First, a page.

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WHO Official Urges Science-based, Non-discriminatory COVID Entry Restrictions

By Xinhua|Jan 11,2023

"Scientifically, there is no immediate threat for the European region at this point in time based on the information we have from China, because the (virus) variants that are circulating in China are also circulating in Europe," Kluge told Xinhua.

Chinese passengers arrive at the Suvarnabhumi Airport in Samut Prakan, Thailand, Jan. 9, 2022. (Photo/Rachen Sageamsak, Xinhua)

Copenhagen- A senior official of the World Health Organization (WHO) has urged countries to take science-based precautionary COVID-19 entry restrictions that are proportionate and non-discriminatory.

Hans Kluge, WHO's regional director for Europe, made the appeal at a press conference here on Tuesday.

"For those countries in our region introducing precautionary travel measures at this time, we are calling for such to be rooted in science, to be proportionate and non-discriminatory," Kluge said.

"Scientifically, there is no immediate threat for the European region at this point in time based on the information we have from China, because the (virus) variants that are circulating in China are also circulating in Europe," Kluge told Xinhua.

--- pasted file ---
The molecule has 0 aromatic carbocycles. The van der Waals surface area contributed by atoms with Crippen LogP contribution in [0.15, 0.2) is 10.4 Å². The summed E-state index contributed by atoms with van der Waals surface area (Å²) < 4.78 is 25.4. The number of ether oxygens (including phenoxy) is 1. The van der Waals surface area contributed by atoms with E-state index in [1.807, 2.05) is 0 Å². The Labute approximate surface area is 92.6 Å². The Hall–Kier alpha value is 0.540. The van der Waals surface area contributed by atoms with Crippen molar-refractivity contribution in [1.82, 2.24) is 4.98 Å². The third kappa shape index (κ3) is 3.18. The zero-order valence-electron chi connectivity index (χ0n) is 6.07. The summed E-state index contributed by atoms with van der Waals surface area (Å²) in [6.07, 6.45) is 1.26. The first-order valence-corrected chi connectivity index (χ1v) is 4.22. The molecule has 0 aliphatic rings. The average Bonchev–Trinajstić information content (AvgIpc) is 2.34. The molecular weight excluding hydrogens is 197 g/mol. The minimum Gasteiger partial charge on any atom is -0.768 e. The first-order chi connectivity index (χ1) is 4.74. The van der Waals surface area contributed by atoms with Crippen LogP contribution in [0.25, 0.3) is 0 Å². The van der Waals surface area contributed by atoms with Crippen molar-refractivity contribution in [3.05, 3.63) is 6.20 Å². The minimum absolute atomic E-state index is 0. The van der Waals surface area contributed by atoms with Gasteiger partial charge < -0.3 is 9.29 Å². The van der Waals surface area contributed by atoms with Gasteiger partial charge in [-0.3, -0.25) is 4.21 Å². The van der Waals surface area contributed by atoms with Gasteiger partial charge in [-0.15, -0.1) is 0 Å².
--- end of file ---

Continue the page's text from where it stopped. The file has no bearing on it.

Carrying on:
"We share the current view of the European Centre for Disease Control (ECDC) that the ongoing surge in China is not anticipated to significantly impact the COVID-19 epidemiological situation in the WHO European Region at this time," he said.

World Health Organization (WHO) Regional Director for Europe Hans Kluge attends a joint press conference in Athens, Greece, on April 15, 2021. (Photo/Marios Lolos, Xinhua)

Kluge reiterated the importance of scientific surveillance and criticized certain countries in the region for having significantly reduced their surveillance capacity for COVID-19 detection.

According to Kluge, it might be risky to ignore other significant aspects of the evolution of the virus, such as the Omicron XBB.1.5 recombinant variant, which has rapidly spread throughout the United States and is currently expanding in the European region.

A nurse administers a dose of the COVID-19 vaccine to a man in Prague, Czech Republic, on July 18, 2022. (Photo/Dana Kesnerova, Xinhua)

Kluge called on countries to take on even more responsibility, including increasing vaccine uptake in general populations, providing additional vaccine doses to priority groups, promoting mask-wearing both indoors and on public transportation, ventilating crowded and public spaces, and providing early and appropriate treatment to patients at risk of severe diseases.

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